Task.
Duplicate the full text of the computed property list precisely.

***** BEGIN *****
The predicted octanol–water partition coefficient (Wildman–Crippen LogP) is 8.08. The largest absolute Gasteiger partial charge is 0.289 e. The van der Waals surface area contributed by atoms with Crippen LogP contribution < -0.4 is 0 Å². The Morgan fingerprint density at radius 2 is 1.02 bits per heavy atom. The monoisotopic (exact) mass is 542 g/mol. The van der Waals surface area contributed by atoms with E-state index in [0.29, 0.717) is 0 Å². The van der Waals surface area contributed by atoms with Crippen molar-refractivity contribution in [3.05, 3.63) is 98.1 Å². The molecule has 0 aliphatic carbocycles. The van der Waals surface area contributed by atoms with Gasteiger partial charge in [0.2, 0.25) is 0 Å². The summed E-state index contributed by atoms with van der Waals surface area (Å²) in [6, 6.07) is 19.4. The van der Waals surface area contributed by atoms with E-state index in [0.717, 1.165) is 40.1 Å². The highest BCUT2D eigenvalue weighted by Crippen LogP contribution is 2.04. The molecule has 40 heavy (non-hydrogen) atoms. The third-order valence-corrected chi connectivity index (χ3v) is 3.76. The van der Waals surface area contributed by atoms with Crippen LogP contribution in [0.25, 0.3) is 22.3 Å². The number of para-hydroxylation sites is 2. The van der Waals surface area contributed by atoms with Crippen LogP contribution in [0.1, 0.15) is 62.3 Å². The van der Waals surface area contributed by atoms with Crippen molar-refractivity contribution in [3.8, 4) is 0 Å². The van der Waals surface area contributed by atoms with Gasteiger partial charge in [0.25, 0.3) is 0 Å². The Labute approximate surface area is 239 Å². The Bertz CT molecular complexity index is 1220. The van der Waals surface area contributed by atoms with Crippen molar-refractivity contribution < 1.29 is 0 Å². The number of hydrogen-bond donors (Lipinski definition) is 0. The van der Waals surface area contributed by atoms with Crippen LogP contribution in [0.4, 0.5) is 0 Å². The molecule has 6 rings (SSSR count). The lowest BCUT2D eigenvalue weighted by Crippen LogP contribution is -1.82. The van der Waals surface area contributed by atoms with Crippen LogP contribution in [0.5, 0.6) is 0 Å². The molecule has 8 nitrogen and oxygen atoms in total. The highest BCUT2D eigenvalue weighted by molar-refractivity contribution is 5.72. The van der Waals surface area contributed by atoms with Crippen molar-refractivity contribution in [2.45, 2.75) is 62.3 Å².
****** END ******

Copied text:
The predicted octanol–water partition coefficient (Wildman–Crippen LogP) is 8.08. The largest absolute Gasteiger partial charge is 0.289 e. The van der Waals surface area contributed by atoms with Crippen LogP contribution < -0.4 is 0 Å². The Morgan fingerprint density at radius 2 is 1.02 bits per heavy atom. The monoisotopic (exact) mass is 542 g/mol. The van der Waals surface area contributed by atoms with E-state index in [0.29, 0.717) is 0 Å². The van der Waals surface area contributed by atoms with Crippen molar-refractivity contribution in [3.05, 3.63) is 98.1 Å². The molecule has 0 aliphatic carbocycles. The van der Waals surface area contributed by atoms with Gasteiger partial charge in [0.2, 0.25) is 0 Å². The summed E-state index contributed by atoms with van der Waals surface area (Å²) in [6, 6.07) is 19.4. The van der Waals surface area contributed by atoms with E-state index in [0.717, 1.165) is 40.1 Å². The highest BCUT2D eigenvalue weighted by Crippen LogP contribution is 2.04. The molecule has 40 heavy (non-hydrogen) atoms. The third-order valence-corrected chi connectivity index (χ3v) is 3.76. The van der Waals surface area contributed by atoms with Crippen LogP contribution in [0.25, 0.3) is 22.3 Å². The number of para-hydroxylation sites is 2. The van der Waals surface area contributed by atoms with Crippen LogP contribution in [0.1, 0.15) is 62.3 Å². The van der Waals surface area contributed by atoms with Crippen molar-refractivity contribution in [3.8, 4) is 0 Å². The van der Waals surface area contributed by atoms with Gasteiger partial charge in [0.25, 0.3) is 0 Å². The Labute approximate surface area is 239 Å². The Bertz CT molecular complexity index is 1220. The van der Waals surface area contributed by atoms with Crippen molar-refractivity contribution < 1.29 is 0 Å². The number of hydrogen-bond donors (Lipinski definition) is 0. The van der Waals surface area contributed by atoms with Crippen LogP contribution in [0.4, 0.5) is 0 Å². The molecule has 6 rings (SSSR count). The lowest BCUT2D eigenvalue weighted by Crippen LogP contribution is -1.82. The van der Waals surface area contributed by atoms with Crippen LogP contribution in [0.5, 0.6) is 0 Å². The molecule has 8 nitrogen and oxygen atoms in total. The highest BCUT2D eigenvalue weighted by molar-refractivity contribution is 5.72. The van der Waals surface area contributed by atoms with Crippen molar-refractivity contribution in [2.45, 2.75) is 62.3 Å².